Contests with an unknown number of contestants
- 135 Downloads
This paper studies rent-seeking contests where the contestants do not know the number of actively competing contestants. Two models are compared. In the first, all players are risk neutral; in the second, all have constant absolute risk aversion. If the expected fraction of active contestants is low, an increase in the number of potential contestants increases individual rent-seeking efforts. This effect is in contrast to the complete information case where individual rent-seeking efforts decrease in the number of contestants. The effect is more likely under risk neutrality, but also possible under risk aversion. Equilibrium rent seeking efforts are lower under risk aversion if and only if the expected fraction of active contestants is low.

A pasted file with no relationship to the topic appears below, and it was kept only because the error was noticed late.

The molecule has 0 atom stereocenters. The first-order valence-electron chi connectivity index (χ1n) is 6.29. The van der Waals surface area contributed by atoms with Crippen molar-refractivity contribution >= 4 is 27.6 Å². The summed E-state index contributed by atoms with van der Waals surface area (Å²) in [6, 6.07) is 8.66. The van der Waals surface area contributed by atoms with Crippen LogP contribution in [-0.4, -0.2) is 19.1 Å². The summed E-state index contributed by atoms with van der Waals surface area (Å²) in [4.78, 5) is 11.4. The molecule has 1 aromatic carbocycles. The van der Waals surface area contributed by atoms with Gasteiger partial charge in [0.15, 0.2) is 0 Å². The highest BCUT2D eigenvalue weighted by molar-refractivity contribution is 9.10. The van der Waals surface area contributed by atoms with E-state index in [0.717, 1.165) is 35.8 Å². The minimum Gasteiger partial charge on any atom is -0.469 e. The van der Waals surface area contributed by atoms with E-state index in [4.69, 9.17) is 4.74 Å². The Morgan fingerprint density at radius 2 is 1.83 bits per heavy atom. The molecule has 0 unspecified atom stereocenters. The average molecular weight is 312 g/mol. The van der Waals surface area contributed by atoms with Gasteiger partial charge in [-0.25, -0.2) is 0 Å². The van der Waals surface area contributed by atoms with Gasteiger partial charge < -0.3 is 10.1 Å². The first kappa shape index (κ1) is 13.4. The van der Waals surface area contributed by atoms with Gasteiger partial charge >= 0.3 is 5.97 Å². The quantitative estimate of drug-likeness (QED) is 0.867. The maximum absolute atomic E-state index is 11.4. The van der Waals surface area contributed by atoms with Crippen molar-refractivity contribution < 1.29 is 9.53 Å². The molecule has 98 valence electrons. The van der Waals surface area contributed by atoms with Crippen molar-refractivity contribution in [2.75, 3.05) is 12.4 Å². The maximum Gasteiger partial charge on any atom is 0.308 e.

KeywordsContest Rent-seeking Number uncertainty Risk aversion
Unable to display preview. Download preview PDF.
- Che, Y.-K., & Gale, I.L. (1998). Caps on political lobbying. The American Economic Review, 88, 643–651.Google Scholar
- Jansen, J. (2004). Innovating Under the Radar: Investment Dynamics under Asymmetric Information. Mimeo.Google Scholar
- Janssen, M., & Rasmusen, E. (2002). Bertrand competition under uncertainty. The Journal of Industrial Economics 50(1), 11–21.s.Google Scholar
- Lagerlöf, J. (2005). A Simple Theory of Rent Seeking with Informational Foundations. Mimeo.Google Scholar
- Lockard, A., & Tullock, G. (eds.) (2000). Efficient rent-seeking: chronicle of an intellectual quagmire. Boston: Kluwer.Google Scholar
- Myerson, R.B., & Wärneryd, K. (2006). Population uncertainty in contests. Economic Theory, 27(2).Google Scholar
- Skaperdas, S. (1991). Conflict and attitudes toward risk. American Economic Review Papers and Proceedings, 81 116–120.Google Scholar
- Skaperdas, S. (1996). Contest success functions. Economic Theory 7 283–290.Google Scholar
- Tullock, G. (1980). Efficient rent seeking. In: Buchanan, J., Tollison, R., Tulock, G. (eds.), Towards a theory of the rent seeking society. College Station: Texas A&M University Press, pp. 97–112.Google Scholar